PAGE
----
The race heads to Finland for the first time

November 12 th 2019 - 12:15

- The 8th edition of the Arctic Race of Norway is scheduled for 6–9 August.
- The northernmost race in the world is set to make its first foray into foreign lands, with a stage finish in Kilpisjärvi (Finland) on the second day of racing.
- The route sets the stage for sprinters to shine in the first two stages. The general classification will be settled over the weekend with a summit finish in Målselv on Saturday and in Harstad on Sunday.

Year after year, the Arctic Race of Norway stands out for nail-biting scenarios in which the race can remain undecided until the very end. Last year, the identity of the overall winner remained a mystery even as the first riders were rolling across the finish line. In the end, it was Kazakh rider Alexey Lutsenko (Team Astana) who took the spoils in the seventh edition of the Arctic Race, beating French champion Warren Barguil (Team Arkéa–Samsic) by a single second. Mathieu van der Poel (Corendon–Circus), a punchy sprinter from the Netherlands who was gearing up for the World Championships in Yorkshire, claimed his third stage in two years. Should he decide to take up the Norwegian challenge again, the Dutchman will again feel in his element on a route drawn almost entirely within Troms.

Although this will be the first time in eight editions that the Arctic Race of Norway starts in Tromsø, the most famous city in northern Norway, the town has already hosted the finish of the race twice, in 2014 and 2017. The opening stage, held on Thursday 6 August, will take the peloton on a southward loop before turning back and finishing in Tromsø. Before entering the final circuit, the peloton will roll past the Arctic Cathedral (Ishavskatedralen) prior to crossing Tromsø Bridge, which links the island to the mainland. The riders will then tackle two laps of the 8.5 km circuit. A classified climb (1.2 km at 8%) will force a selection with 2.5 km to go before a new rider succeeds Alexander Kristoff and Dylan Teuns as the winner of the stage to Tromsø.

It will be Nordkjosbotn's turn to make its debut in the Arctic Race on the second day of racing. In another first, the course will make its first foray into foreign lands, with the last 12 kilometres taking place in Finland. Halfway through the stage, the peloton will ride along the Storfjord and enter a valley where the road tilts towards the sky until it reaches an altitude of 500 m in Kilpisjärvi. The fast men of the peloton should be able to overcome the four classified climbs on the 172 km course to vie for the stage win.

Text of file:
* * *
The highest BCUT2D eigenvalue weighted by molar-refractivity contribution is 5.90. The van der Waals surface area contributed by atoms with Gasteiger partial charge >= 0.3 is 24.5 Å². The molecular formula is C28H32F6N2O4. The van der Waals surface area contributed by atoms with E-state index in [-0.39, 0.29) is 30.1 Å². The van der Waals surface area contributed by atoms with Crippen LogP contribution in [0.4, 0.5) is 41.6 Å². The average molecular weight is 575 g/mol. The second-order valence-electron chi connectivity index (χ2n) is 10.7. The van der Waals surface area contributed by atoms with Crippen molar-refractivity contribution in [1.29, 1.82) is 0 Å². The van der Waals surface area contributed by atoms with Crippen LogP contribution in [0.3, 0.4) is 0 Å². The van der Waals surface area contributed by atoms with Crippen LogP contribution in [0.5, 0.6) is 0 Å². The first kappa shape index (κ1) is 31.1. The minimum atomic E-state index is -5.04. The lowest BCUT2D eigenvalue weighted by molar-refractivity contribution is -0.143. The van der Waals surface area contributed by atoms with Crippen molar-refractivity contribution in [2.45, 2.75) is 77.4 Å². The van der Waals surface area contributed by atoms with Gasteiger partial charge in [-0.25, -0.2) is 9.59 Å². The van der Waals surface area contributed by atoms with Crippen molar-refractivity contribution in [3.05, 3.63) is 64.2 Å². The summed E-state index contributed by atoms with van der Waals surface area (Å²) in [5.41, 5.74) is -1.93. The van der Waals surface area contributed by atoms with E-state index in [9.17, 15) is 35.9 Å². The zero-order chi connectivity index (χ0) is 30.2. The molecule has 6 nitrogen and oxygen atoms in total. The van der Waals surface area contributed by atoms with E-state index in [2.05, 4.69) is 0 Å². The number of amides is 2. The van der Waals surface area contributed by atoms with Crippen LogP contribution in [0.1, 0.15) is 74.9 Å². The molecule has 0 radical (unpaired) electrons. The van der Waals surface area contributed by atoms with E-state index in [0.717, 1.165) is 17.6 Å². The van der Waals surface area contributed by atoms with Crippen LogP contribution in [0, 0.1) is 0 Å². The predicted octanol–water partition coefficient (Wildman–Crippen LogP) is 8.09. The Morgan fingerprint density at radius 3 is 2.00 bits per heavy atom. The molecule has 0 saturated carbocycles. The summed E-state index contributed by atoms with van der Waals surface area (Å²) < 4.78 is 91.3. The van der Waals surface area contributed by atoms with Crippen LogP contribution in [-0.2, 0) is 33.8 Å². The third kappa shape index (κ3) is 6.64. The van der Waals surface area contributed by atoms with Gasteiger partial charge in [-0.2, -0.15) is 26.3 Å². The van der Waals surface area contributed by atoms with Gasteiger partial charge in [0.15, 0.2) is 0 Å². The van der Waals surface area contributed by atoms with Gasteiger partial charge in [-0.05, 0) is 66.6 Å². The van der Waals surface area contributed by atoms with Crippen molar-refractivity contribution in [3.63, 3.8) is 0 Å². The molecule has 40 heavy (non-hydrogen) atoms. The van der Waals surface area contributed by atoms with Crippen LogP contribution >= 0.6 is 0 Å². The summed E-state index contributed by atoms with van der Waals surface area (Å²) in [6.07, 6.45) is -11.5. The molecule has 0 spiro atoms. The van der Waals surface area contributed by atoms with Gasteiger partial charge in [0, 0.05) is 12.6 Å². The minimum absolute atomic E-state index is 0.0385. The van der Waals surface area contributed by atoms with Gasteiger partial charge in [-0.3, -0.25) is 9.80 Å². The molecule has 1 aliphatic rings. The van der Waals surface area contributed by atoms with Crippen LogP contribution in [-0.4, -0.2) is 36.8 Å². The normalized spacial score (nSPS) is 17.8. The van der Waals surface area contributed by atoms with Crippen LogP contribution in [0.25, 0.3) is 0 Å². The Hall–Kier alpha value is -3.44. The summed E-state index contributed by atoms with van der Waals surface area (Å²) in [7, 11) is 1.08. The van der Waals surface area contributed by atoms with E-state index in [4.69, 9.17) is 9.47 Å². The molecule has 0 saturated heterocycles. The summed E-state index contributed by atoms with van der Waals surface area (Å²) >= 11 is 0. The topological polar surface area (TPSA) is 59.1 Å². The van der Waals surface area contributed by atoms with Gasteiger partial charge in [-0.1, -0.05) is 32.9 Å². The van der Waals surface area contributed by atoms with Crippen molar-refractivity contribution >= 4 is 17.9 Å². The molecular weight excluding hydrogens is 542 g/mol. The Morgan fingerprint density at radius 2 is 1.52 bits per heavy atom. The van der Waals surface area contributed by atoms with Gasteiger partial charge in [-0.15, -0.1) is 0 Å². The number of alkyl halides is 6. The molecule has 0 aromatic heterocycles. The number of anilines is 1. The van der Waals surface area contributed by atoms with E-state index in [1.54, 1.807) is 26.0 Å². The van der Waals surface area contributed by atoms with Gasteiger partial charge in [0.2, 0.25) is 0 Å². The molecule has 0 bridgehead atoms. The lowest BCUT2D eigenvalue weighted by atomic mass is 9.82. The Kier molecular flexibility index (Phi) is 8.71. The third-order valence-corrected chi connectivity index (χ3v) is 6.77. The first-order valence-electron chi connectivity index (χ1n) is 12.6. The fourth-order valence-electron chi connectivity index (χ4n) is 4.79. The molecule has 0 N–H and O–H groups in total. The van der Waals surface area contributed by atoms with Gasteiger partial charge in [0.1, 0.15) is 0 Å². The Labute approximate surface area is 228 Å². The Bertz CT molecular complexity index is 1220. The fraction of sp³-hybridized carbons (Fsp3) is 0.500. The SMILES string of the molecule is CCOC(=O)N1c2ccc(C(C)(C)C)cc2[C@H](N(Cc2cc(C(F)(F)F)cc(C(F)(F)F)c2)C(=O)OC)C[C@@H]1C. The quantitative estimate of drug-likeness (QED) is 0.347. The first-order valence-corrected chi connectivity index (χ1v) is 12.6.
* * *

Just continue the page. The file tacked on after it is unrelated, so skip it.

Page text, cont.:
Stage 3 will evoke a sense of déjà-vu… The 184.5 km course between Finnsnes and Målselv will be a carbon copy of the stage held on 15 August 2015 with just one exception: the first loop on Senja Island will be ridden in the opposite direction compared to three years ago, when Belgian Ben Hermans seized the win. The queen stage of the 2020 edition will feature five classified climbs, including the summit finish at the Målselv ski resort (3.7 km at 7.8%). Expect the battle for the top places of the general classification to rage on the slopes leading to the Alpine village.

While fans often think of the closing stage of the Tour de France as an opportunity for the riders to kick back and relax, nothing could be further from the truth in the Arctic Race. Stage 4, a 161 km romp between Gratangen and Harstad, is a puncher's paradise. It will be the race's first visit to Gratangen. The first part of the closing stage will take the peloton along the fjords and pit the riders against three classified climbs before entering the final 8.5 km circuit in Harstad, where local lad Thor Hushovd was crowned the winner of the inaugural edition. Another Norwegian, Alexander Kristoff, claimed the opening stage of the 2015 edition here. Contenders for the stage win in 2020 will have to survive two ascents of the Novkollen climb (1.4 km at 6%) and turn on the afterburners on the 700 m long home straight, which packs a nasty punch at a gradient of 8.5%.

Route of the 2020 Arctic Race of Norway:
- Thursday 6 August — Stage 1: Tromsø, 166km
- Friday 7 August — Stage 2: Nordkjosbotn – Storfjord / Kilpisjärvi, 172km
- Saturday 8 August — Stage 3: Finnsnes – Målselv, 184.5km
- Sunday 9 August — Stage 4: Gratangen – Harstad, 161km

The Arctic Race of Norway shines the spotlight on the stars of tomorrow

In 2020, the Arctic Heroes of Tomorrow Race junior competition will again give 120 talented young riders from Norway and another five countries the opportunity to race on the same course as the pro cyclists. Backed by Equinor, the major sponsor of the ARN, as well as the Norwegian Cycling Federation, it has grown to become one of the major fixtures on the junior calendar. Kristoffer Halvorsen, the winner of the first edition of the Arctic Heroes of Tomorrow Race, held in Harstad in 2013, became U23 world champion in 2016 and went on to join Ineos two years later.

Thor Hushovd, world champion and event ambassador: "The eighth edition of the Arctic Race of Norway will again be a spectacular race that goes down to the wire. I am delighted to go back to Harstad, where I won the general classification in the inaugural edition. The 2020 edition also has new things in store, including a stage finish in Kilpisjärvi, Finland. Both this stage and the previous one in Tromsø are tailored to sprinters, but punchy climbers will take centre stage from then on. If one thing is certain, it is that our landscapes will again leave riders and TV viewers filled with awe."

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